Another change that will take some getting used to, for me anyway, is the volume of modern scooter content. Where even the most recent catalog had only a few pages devoted to modern scooters, this book dedicates almost two-thirds of its pages (the section in the photo with longer tabs) to “Late Model Scooters” (I woulda hyphenated that, too, btw, ha). Obviously, that’s where the market is at the moment, so it’s to be expected, but it’s still strange to see the company I’ve always considered to be vintage-Vespa-centric sell parts and accessories not only for Stellas and Buddies, but also for a wide variety of modern bikes, including Vespas, Kymcos, Vinos, Ruckus…es, and more. There’s even a fairly comprehensive list of internal parts for the ubiquitous GY6 motor, the favored lump of the Chinese.
That’s not a bad idea, really, if they send this catalog out with every GY6 part order, they’ll set thousands of new customers on the path of scooter fetishdom. Sadly, one of the few attempts at comedy, pictured left, comes off a bit racist IMHO. I myself have a partly-irrational anti-chinese-scooter vendetta, but making fun of the way the dudes talk seems a little excessive.
After seeing their latest brochure, I was nervous about the organization of the catalog, but it’s about as organized as it could be. “Late Model” and “Vintage Vespa” are separated and subdivided appropriately (“Windshields,” “Engine,” “Rubber Parts,” etc.), which works fine if you’re looking for a specific part, but makes browsing difficult if you’re wondering what’s available for your specific modern scooter. “Model” icons help, but they’re not used totally consistently.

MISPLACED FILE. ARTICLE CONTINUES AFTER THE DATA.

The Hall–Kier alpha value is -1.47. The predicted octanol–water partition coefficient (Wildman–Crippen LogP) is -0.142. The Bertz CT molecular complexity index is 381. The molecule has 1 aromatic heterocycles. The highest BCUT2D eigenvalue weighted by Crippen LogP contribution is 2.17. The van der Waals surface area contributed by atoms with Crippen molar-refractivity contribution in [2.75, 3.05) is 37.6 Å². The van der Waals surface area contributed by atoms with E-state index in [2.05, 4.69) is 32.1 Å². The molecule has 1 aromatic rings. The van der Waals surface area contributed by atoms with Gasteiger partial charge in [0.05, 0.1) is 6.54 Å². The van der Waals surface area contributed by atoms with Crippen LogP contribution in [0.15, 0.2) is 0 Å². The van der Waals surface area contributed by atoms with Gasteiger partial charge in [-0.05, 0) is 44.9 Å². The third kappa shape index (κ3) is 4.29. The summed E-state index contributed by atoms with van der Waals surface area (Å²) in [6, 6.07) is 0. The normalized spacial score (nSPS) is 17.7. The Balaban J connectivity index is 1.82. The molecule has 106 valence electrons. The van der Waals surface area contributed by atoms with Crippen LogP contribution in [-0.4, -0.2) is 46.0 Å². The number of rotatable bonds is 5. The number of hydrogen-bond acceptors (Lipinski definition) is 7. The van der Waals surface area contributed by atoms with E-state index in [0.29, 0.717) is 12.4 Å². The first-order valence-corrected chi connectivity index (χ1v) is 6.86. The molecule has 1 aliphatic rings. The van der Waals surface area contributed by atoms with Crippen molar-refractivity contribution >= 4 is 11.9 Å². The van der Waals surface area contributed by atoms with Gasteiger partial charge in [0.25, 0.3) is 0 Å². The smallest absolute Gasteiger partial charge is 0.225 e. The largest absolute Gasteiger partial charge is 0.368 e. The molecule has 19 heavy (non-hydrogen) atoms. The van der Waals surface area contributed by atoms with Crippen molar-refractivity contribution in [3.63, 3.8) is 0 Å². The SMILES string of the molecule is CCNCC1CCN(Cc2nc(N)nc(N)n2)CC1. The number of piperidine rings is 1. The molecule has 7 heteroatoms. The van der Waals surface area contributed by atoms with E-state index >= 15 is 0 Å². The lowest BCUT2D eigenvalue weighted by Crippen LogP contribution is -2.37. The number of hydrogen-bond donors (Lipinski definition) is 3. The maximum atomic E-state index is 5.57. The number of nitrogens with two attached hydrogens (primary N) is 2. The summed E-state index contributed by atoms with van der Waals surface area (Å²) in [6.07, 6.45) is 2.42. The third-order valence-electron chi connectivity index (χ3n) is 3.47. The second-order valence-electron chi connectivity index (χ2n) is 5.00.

As an owner (and huge fan) of Genuine’s awesome-but-discontinued Blur, I was disappointed to find only two accessories specifically for my bike (and apparently the Blur didn’t warrant a “model icon”). If Scooterworks (Genuine’s sister company, mind you) is selling commonly-needed spares (brake pads, tires, etc.) for my bike, they aren’t listed as such.
There’s plenty here for the Buddy, but anyone hoping to see exploded Buddy parts diagrams and replacement body panels will be disappointed. Arguably, such parts should be ordered through Genuine, but if any mail-order supplier should have em, it’d be Scooterworks. Clearly they’re aiming to expand their mail-order business to all makes and models, but you’d think they’d have focused on Genuine first.
Overall, the organization, design, and photography are first-class, and any scooterist (aside from the ten of us that bought Blurs) will drool over the selection. There are plenty of new items since last time, especially from Scooterworks’ house brand Prima and new partner NCY. There’s clearly a new focus on professionalism (let’s hope their in-stock average rises along with it), but the cost of such slickness (and of the scooter boom in general) is the loss of personality.
I’ve always been impressed with Scooterworks/Genuine owner Phil McCaleb’s business sense, and he clearly knows what he’s doing here. These are the boom years, the corporate impersonal times, and if anyone survives through the inevitable bust, it’ll be Scooterworks. I’d always dreamed of a catalog this comprehensive and nicely produced, and it’s a milestone in American scootering, to be sure, but it’s also a sign of how much things have changed since that first mimeographed parts list, mostly for the better, but not exclusively so.